Anand-Karjakin was theory for a long time (rare at this event!); 14...Nh5 was the novelty while the same variation was played two years ago in the same tournament between Anand and Van Wely, where the Dutchman had chosen 13...Qc7. The rest of the game was as sharp as the opening and we have to give credit to Karjaking for holding everything together against the world champ.

Kamsky then levelled the score against Radjabov with one of his trademark positional victories; the American is just so strong in positions with a slightly better pawn structure. Impressive.

An important game for the tournament was of course Kramnik's win with Black over Aronian; according to the Russian it was a game "full of mistakes", and he "wasn't really happy with the level of play". He thought 29.Nb4 to be the decisive mistake and did think he played quite accuretaly in the remainder of the game.

Carlsen is now the sole leader in the blindfold tournament while Kamsky tops the rapid! It's an important phase for the tournament since tomorrow we'll have Anand-Kramnik.



The Amber videos are now also available as an iTunes video podcast! (Link launches iTunes, if installed) You can share the Amber videos on your own web site or blog too. Just click the “Email and embed this video” button next to the volume control in the player.

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*Pairings may be changed by the arbiter depending on the standings.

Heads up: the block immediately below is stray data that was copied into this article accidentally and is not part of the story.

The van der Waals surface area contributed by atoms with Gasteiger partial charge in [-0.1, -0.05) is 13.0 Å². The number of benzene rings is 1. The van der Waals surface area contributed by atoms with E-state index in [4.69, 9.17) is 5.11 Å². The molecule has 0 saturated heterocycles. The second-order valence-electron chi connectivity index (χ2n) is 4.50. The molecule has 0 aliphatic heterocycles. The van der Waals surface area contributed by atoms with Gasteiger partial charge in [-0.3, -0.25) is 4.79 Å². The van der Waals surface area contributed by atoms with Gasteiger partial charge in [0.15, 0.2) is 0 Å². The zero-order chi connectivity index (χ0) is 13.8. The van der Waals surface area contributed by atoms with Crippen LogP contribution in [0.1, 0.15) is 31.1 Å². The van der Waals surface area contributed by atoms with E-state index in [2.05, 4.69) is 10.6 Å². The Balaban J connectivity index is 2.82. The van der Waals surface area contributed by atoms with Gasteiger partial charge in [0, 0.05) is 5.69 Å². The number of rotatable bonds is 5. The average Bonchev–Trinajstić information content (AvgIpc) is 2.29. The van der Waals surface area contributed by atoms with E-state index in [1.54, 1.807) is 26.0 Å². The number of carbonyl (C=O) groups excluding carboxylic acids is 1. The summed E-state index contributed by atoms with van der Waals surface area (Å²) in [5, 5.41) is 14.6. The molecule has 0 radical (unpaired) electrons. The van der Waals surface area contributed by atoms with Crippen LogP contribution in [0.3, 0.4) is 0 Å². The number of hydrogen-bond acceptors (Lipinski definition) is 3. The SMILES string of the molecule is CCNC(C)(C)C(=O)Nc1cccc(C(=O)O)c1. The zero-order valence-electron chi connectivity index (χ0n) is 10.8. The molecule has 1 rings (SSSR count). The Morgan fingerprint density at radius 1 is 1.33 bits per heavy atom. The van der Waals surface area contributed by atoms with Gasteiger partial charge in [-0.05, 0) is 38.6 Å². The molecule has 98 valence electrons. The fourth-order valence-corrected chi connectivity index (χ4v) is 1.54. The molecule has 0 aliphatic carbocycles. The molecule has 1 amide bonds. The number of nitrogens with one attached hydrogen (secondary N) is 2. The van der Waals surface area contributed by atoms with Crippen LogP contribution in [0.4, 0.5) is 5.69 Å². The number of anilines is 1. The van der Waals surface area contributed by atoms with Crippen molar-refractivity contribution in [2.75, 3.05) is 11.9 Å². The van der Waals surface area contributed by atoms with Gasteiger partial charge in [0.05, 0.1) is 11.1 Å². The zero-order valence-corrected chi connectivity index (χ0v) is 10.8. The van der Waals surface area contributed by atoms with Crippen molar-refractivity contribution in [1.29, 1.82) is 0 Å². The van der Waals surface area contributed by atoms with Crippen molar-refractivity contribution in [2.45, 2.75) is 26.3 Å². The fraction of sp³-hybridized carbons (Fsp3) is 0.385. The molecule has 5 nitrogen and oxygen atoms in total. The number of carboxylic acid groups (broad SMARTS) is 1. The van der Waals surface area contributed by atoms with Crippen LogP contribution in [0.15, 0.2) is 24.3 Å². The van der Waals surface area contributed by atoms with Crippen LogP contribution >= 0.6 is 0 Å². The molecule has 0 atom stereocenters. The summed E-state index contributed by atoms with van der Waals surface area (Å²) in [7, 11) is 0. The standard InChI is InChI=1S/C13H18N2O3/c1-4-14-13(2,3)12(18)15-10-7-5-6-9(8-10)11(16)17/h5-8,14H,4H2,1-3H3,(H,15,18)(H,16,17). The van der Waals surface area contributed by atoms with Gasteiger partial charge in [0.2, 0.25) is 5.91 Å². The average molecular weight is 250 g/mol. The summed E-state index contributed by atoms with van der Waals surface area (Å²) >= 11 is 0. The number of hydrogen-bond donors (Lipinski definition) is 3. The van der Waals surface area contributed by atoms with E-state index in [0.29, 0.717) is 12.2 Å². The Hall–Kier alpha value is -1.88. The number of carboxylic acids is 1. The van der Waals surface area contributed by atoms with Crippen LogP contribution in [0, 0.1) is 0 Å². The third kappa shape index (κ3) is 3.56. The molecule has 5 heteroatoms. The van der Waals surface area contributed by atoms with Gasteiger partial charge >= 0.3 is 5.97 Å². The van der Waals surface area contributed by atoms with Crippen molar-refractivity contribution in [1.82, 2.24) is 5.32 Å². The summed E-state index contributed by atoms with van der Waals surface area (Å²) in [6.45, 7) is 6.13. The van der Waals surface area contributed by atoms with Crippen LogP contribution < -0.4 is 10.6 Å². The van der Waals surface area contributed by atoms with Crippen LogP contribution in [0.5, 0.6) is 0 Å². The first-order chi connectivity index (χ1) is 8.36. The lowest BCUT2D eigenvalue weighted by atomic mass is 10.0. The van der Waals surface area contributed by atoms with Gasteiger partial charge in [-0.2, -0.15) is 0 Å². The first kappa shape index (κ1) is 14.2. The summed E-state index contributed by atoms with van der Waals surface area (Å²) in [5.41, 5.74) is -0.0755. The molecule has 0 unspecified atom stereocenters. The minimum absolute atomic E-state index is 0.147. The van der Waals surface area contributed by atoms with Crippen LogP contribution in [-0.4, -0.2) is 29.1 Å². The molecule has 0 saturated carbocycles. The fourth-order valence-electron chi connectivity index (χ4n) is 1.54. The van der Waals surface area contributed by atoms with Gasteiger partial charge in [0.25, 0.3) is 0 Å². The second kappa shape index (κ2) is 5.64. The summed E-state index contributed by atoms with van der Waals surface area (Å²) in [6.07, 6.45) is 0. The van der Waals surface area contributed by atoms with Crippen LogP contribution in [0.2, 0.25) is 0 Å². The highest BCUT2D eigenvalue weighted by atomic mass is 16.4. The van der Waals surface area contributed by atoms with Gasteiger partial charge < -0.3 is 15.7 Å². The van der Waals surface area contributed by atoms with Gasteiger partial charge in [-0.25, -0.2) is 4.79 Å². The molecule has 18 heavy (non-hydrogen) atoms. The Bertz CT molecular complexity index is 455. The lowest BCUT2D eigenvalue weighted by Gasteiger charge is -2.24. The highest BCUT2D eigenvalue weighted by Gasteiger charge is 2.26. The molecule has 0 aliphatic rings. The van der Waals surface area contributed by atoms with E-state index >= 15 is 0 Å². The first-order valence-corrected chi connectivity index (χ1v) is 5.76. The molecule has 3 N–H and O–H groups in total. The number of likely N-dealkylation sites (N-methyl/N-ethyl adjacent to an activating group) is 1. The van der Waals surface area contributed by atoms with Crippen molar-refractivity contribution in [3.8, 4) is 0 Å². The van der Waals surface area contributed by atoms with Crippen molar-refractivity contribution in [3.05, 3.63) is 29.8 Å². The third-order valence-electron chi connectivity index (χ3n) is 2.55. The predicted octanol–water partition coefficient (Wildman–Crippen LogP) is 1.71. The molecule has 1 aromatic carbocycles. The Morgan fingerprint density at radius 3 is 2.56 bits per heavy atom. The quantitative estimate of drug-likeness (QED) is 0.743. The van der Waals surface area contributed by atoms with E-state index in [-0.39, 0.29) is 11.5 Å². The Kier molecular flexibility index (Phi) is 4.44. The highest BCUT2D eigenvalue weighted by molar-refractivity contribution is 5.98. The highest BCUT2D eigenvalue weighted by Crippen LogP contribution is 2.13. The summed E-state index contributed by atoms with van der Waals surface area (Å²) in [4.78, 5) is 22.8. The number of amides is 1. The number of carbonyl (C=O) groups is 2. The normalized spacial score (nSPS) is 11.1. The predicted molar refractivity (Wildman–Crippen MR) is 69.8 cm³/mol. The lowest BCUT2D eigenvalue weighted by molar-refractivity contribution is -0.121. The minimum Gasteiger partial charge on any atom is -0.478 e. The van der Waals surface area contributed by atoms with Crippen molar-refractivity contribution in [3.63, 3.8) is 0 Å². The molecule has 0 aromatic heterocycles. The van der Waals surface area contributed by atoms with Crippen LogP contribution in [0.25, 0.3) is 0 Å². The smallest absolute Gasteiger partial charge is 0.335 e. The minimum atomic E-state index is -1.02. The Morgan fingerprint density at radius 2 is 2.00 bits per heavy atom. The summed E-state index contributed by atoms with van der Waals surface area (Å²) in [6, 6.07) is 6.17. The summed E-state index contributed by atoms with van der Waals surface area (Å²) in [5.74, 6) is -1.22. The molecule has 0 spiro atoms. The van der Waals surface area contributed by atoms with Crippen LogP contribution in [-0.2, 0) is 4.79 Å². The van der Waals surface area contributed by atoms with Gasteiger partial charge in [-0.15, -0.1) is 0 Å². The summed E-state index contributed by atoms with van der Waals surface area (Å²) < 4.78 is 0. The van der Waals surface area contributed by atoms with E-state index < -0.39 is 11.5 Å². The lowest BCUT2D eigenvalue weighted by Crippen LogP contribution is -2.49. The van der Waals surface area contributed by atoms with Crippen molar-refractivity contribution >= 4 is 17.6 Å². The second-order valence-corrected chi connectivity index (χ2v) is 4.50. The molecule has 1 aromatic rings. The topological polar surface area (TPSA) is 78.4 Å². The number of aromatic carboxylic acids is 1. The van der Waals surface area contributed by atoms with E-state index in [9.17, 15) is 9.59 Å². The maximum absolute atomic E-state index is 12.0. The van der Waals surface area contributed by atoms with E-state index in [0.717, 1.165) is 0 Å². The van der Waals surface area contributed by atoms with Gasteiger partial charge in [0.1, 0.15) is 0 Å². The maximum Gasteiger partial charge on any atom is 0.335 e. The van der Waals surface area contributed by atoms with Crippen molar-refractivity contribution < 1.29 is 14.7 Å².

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Peter Doggers's picture
Author: Peter Doggers

Founder and editor-in-chief of ChessVibes.com, Peter is responsible for most of the chess news and tournament reports. Often visiting top events, he also provides photos and videos for the site. He's a 1.e4 player himself, likes Thai food and the Stones.

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Comments

Aleksander's picture

Nice to see the champ back again where he belongs!

Thomas's picture

Do you mean Anand or Kramnik? :)

Glenn (The Veteran)  Bady's picture

What happen to the younger generation of chess players? You might think they would do better in a tournament like Amber, because of the blindfold games. Radjabov, Karjakin and Wang performed horrible in the blindfold event, wasn't there a recent interview, of the former World Champion, about the pliable minds of younger players? I guess Anand and Kramnik minds were younger this time out!!

Guillaume's picture

What are you talking about, Glenn? Magnus Carlsen is now the sole leader in the blindfold section with an outstanding 2983 performance, and he is the youngest player in the field.

Thomas's picture

One could also argue that in blindfold chess experience (number of previous games against high-level opponents) is more important than a "young pliable mind"!?
BTW, Radjabov's blindfold performance isn't that bad or 'horrible' either. I didn't check his games, but his 50% score is almost his ELO expectation.

chessplanet7's picture

I think that Radjabov's win in the blindfold was remarkable.

In particular, it was bold to play the correct and complicated 17 Nd5! which is the right sacrifice. I can only imagine what it takes to calculate it in a rapid blindfold game.

Leko's 40 Ng5+ was a nice refutation of 39..Qa2 against Morozevich.

These were my two favorites key positions of the day. See http://www.top10chess.com for the diagrams !